Getting Holsteins to live longer

Genetic progress has increased SA Holstein cows’ milk production by more than 17% to about 9 308â„“ per lactation over the past 10 years. But the longevity issue is preventing farmers from realising the full potential of these “supercows”. Glenneis Erasmus reports.
Issue date: 30 May 2008

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There’s a direct link between the amount of milk produced, cow longevity and farm profitability. “Keeping cows profitable for as long as possible allows farmers to spread rearing, as well as fixed and variable costs over more lactations and increase farm income.”

So says Johannes Loubser, winner of this year’s Philadelphia Herd Competition. He’s co-owner with his four brothers and dairy manager of the Welgegund farm near Durbanville.

The average longevity of Holstein cows in South Africa is between two and 2,5 lactations. Johannes’ objective is to increase longevity to around four lactations at Welgegund. Johannes says he breeds for longevity. “I want strong cows with good female characteristics, so that they’ll be able to carry themselves when they get older.”

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His efforts are paying off as the oldest cow on the farm is now 10 and has produced over 100 000â„“ of milk. He believes he’ll have over 20 such cows in the next five years. “If we want the best from our cows, we must treat them very gently. We have to reduce stress and increase their comfort from when they walk into the milking parlour to when they are being milked,” says Johannes.

Sheds to improve the ladies’ rest
“used to suffer huge losses from January to April due to heat stress. But erecting four cowsheds has helped significantly. Temperatures inside are around 10ºC lower than outside in summer,” says Johannes. “In winter the sheds help to keep the cows warm and out of the rain.” He adds that milk production has increased by 3â„“ per cow per day since the sheds have been introduced.

Unlike other cowsheds in the area, those at don’t have cubicle areas bedded with sand where cows can rest. The sheds are simply divided into two large areas with cow dung used as bedding.

I “don’t like the cubicle idea because it doesn’t provide cows with as much freedom of movement as the open system does. In addition, the cubicles need to be cleaned regularly, while the open system requires very little management,” he says. Each shed houses 400 cows grouped according to lactation and each cow has access to 20m2.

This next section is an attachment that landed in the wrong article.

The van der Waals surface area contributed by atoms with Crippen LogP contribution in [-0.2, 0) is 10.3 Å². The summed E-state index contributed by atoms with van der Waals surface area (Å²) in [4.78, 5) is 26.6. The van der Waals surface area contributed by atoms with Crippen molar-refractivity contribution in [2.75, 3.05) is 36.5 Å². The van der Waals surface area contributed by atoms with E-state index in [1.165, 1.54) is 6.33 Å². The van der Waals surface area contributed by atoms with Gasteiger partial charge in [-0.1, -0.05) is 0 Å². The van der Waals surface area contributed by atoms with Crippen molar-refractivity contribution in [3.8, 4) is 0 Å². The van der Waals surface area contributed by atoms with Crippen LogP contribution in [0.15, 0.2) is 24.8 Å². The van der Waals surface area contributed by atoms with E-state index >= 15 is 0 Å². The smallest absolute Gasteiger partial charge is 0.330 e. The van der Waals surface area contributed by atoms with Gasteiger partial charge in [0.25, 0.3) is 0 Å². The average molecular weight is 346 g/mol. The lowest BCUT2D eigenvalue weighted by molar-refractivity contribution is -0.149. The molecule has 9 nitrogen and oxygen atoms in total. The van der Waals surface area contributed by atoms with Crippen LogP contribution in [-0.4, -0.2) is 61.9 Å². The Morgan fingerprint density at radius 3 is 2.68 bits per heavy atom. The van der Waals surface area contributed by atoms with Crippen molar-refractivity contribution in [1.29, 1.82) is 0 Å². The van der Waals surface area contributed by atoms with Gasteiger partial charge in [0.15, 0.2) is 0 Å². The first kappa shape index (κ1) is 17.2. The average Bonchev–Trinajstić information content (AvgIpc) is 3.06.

“Cows must have enough space so they don’t need to walk or lie in wet dung.

However, once the dung is dry, it’s an extremely clean product – it was used for flooring in houses in the olden days,” Johannes explains. The sheds aren’t cleaned from October to May, although hay might be supplied during July to August if a wet winter is experienced. Johannes says he uses one-tenth of the straw he used to use when the cows were kept outside.

The dung in the sheds is soft, ensuring that cows spend at least 14 hours a day lying down. Resting is important as it reduces lameness, improves blood circulation in the udder and therefore improves milk synthesis. It also helps reduce acidosis as it intensifies saliva production, which stabilises the pH in the rumen.Resting is taken so seriously at Welgegund that a daily spot-check is executed to count the number of cows that are lying down at a specific time of day.

Healthy hooves for longevity
Quarterly locomotion scoring identifies cows with hoof problems. Scores are based on the shape of the back of the cow while standing and walking. Welgegund cows usually score above the 75% standard goal, with 97% of the animals scoring one. Cows that score below three are sent for hoof inspection and treatment.
“Hoof treatment is imperative for longevity as it helps prevent serious diseases and lameness that could cause huge financial losses if untreated,” says Johannes. It also helps to identify laminitis while it’s still at an early stage, as it’s a disease that can spread like a wildfire once it’s in a herd.

A hoof specialist visits the farm weekly to tend to problem cows. “It’s best to treat the animals while they are dry to prevent shock that could affect calving and milk production,” Johannes explains. Foot baths are given weekly, three times a day just after milking to remove damaging material, destroy disease-causing bacteria and harden the hoof.

High-tech monitoring
Real-time technology at the Welgegund farm monitors milk production, somatic cell counts, the weight of each cow, and how much a cow walks. Changes in any of these could mean a disease is present. Cows walk an average of 100 and 200 steps between milking periods. However, if a cow is ill, this drops significantly and if it’s on heat, it increases to about 500 steps, Johannes explains.

Nutritious feed closely monitored
A nutrition specialist formulates a ration to suit the nutritional needs of his herd. The Penn State separation test is used to measure whether the feed particles are small enough for the cows to use efficiently, while crib inspections are done every morning to monitor the amount of food eaten. The ideal is only 5% feeding rests – less could imply that cows aren’t receiving enough feed, while more could indicate that food is being wasted.

Cow dung is also inspected regularly to determine the digestibility of the feed or whether cows are sorting feed. Johannes explains that heat stress and disease can affect manure appearance, but in most cases, changes are due to diet. Variations in consistency usually indicate that cows are sorting feed, as dung piles in the herd should be consistent within groups receiving the same diet. Manure is also regularly washed through a screen, especially when feed rations are modified or adjusted, to monitor the cattle’s ability to digest new feed. Contact Johannes Loubser on 083 261 9930. |fw